On May 26, 1950, a tattooed Navy veteran named Glen Johnson held up William Dillehunt at his liquor store on West Washington Boulevard in Los Angeles. A getaway driver, Joseph Harsha, lingered outside. As he entered the store, Johnson asked to buy a bottle of whiskey. Dillehunt placed the whiskey on the counter near the cash register. Showing a gun, Johnson took about $250 from Dillehunt and then, right near the placard advertising Philip Morris as having “no cigarette hangover,” he shot the proprietor in the stomach. William Dillehunt kept a gun at the store, but it was in the back, at his little desk in a dank hallway.
Glen Johnson bought floral shirts and “sports clothing” with his portion of the money before both he and Harsha were apprehended. From his hospital bed, William Dillehunt identified Johnson as the man who had shot him. Dillehunt underwent dozens of blood transfusions, but he did not recover. When he died, Johnson and Harsha were tried for murder, convicted, and imprisoned.
To this day, there is still a liquor store at the site, three miles from the USC campus.
Through the Collections Convergence Initiative, a trove of true-crime material has come to Special Collections at USC Libraries. Made up of the files of newspaper reporter and True Detective editor, Edward S. Sullivan, the files and photographs offer researchers a dark journey into the underbelly of mid-20th century Los Angeles and other parts of California.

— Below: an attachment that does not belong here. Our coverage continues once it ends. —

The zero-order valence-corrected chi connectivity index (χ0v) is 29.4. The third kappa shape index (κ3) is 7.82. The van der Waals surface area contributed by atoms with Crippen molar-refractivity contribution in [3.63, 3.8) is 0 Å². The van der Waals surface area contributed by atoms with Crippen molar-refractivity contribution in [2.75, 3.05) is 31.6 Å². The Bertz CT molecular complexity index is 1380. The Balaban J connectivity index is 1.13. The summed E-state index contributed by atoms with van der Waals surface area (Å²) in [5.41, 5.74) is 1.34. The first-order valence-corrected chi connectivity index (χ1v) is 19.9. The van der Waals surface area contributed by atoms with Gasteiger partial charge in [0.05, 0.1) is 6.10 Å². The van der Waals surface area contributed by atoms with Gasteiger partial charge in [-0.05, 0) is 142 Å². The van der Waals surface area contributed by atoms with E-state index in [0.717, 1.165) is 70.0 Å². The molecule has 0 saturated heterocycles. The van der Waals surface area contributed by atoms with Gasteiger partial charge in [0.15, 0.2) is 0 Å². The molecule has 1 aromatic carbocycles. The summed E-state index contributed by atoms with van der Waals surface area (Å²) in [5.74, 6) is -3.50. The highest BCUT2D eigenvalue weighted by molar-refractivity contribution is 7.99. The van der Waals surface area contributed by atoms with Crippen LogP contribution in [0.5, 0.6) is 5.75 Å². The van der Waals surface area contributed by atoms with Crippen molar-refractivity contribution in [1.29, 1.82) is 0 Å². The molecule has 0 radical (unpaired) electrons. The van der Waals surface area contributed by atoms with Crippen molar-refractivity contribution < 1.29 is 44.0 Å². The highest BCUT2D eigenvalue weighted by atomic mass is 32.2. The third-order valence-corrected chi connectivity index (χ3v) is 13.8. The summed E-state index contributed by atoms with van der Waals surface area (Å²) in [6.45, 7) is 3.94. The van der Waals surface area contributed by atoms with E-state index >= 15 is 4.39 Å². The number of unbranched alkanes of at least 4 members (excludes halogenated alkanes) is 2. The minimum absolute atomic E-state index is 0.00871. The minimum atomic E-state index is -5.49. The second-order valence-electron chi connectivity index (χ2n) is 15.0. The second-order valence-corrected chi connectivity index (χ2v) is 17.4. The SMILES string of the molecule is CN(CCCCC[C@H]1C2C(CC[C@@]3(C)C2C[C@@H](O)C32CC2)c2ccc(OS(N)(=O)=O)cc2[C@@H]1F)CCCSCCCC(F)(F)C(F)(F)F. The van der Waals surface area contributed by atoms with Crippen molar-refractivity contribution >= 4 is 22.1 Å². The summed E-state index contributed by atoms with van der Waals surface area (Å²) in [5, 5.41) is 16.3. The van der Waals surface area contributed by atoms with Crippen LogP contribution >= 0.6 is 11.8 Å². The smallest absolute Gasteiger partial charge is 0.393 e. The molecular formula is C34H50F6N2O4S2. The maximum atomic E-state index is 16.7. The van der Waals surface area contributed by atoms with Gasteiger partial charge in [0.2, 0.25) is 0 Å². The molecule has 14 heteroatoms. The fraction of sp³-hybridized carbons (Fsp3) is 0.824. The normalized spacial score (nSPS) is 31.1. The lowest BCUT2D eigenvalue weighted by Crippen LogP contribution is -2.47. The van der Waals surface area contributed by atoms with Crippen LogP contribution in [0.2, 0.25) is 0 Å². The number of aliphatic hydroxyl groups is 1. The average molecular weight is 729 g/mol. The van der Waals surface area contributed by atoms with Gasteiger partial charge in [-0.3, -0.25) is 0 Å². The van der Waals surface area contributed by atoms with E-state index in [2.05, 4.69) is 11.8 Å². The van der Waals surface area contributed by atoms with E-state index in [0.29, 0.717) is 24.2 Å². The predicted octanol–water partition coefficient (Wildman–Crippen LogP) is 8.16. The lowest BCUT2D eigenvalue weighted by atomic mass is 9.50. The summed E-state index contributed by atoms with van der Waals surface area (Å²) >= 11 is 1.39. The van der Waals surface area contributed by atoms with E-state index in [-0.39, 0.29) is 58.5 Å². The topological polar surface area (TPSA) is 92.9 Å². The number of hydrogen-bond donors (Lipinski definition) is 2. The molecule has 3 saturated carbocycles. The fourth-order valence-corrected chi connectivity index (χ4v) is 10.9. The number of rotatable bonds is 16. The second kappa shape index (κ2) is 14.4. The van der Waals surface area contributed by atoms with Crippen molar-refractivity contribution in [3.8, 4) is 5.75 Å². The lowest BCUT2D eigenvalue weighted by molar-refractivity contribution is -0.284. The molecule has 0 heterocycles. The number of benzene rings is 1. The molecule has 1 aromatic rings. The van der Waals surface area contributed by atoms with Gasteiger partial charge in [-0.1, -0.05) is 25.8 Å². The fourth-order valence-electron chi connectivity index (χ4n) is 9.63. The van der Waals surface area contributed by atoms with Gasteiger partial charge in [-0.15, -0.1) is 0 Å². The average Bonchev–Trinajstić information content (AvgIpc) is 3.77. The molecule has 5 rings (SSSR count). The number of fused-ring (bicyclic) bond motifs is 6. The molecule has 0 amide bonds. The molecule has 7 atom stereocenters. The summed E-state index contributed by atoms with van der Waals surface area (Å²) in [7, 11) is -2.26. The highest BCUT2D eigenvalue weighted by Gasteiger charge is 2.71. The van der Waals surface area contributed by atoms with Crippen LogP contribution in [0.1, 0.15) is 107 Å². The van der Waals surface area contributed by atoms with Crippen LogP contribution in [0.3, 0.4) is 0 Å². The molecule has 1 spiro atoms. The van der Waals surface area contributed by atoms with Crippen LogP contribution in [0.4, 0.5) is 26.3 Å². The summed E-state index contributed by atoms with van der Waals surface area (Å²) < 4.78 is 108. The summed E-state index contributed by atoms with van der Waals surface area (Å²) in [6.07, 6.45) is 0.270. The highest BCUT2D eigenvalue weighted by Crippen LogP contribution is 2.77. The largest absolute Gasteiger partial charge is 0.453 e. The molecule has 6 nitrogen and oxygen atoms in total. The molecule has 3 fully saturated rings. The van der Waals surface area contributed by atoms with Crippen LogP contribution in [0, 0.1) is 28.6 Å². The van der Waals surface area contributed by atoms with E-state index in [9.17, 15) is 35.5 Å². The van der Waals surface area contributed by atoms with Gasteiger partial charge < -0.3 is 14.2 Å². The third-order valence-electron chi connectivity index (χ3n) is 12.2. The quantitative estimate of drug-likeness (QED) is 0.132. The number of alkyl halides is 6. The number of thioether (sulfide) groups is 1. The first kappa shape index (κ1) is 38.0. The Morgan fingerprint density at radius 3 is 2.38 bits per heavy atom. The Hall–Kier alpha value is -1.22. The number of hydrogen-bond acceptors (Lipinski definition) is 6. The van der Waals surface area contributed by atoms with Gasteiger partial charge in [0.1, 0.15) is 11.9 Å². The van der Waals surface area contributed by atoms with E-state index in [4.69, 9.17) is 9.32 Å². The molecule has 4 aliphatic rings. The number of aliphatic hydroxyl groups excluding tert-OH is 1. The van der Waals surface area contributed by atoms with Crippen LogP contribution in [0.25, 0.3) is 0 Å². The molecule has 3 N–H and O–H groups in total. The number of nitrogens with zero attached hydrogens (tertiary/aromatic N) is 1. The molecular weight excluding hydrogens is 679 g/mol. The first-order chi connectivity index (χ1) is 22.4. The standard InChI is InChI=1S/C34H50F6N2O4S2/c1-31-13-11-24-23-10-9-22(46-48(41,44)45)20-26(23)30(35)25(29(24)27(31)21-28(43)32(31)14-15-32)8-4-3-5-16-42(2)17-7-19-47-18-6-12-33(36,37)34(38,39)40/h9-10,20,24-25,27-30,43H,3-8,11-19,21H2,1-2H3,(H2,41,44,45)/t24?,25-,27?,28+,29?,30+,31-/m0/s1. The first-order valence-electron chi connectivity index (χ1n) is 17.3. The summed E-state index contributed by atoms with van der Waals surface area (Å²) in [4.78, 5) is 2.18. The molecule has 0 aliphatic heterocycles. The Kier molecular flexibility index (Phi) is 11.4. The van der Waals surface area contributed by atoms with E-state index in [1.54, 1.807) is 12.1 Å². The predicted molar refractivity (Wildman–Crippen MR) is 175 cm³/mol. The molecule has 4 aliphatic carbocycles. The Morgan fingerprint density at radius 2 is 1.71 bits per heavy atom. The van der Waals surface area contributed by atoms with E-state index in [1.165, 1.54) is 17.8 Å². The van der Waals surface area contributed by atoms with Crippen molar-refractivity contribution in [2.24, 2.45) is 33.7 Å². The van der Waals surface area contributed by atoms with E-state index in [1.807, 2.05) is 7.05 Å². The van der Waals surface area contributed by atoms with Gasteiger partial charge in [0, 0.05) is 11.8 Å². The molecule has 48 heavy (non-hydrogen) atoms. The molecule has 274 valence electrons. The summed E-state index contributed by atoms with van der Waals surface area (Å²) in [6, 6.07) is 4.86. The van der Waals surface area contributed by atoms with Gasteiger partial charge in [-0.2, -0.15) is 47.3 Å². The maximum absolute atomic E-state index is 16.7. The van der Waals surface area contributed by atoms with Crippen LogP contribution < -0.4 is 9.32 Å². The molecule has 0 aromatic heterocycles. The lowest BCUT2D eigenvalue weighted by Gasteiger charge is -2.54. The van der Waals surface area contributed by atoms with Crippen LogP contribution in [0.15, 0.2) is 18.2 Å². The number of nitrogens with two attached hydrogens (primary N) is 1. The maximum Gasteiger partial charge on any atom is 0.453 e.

Sullivan neatly assigned his files to crimes. Here are the murders, assaults, stick-ups, forgeries, grifts, kidnappings, dog-poisonings, and other tales of crime and depravity, as well as notes on perpetrators, victims, and police investigations. Some are labeled with monikers provided by the police looking to solve their cases -- the “Bouncing Ball Killer,” for instance, a door-to-door Bible salesman and serial killer who preyed on women in South Los Angeles in the 1950s. Given that Sullivan had a decidedly favorable view of police and policing, we can assume he gained special access and information as he drafted stories for the magazine. This would have been an especially difficult era to have a “pro-blue” outlook. William Parker became chief of the LAPD in August 1950 (only days before liquor store owner William Dillehunt succumbed from his wounds). Parker’s controversial run as chief saw the LAPD professionalize its way out of the corruption that had previously been rampant. But Parker’s heavy-handed and militarized approach to policing came alongside countless brutalities meted out against the city’s non-white population.
In addition to Sullivan’s notes and stark photographs, the files include wanted posters and police bulletins. “Did you make these teeth?” a flyer distributed in Riverside County asks, as police searched for the identity of a denture-wearing Jane Doe. In another file, we meet a man on a Halloween night. Expecting trick or treaters, he opened the front door of his home. Instead, he became the victim of a murder-for-hire plot orchestrated by his wife.
The Sullivan/True Detective archive includes over 1000 photographs and about forty case files. It complements other collections relating to policing, noir fiction, crime and punishment, and the social and cultural history of greater Los Angeles.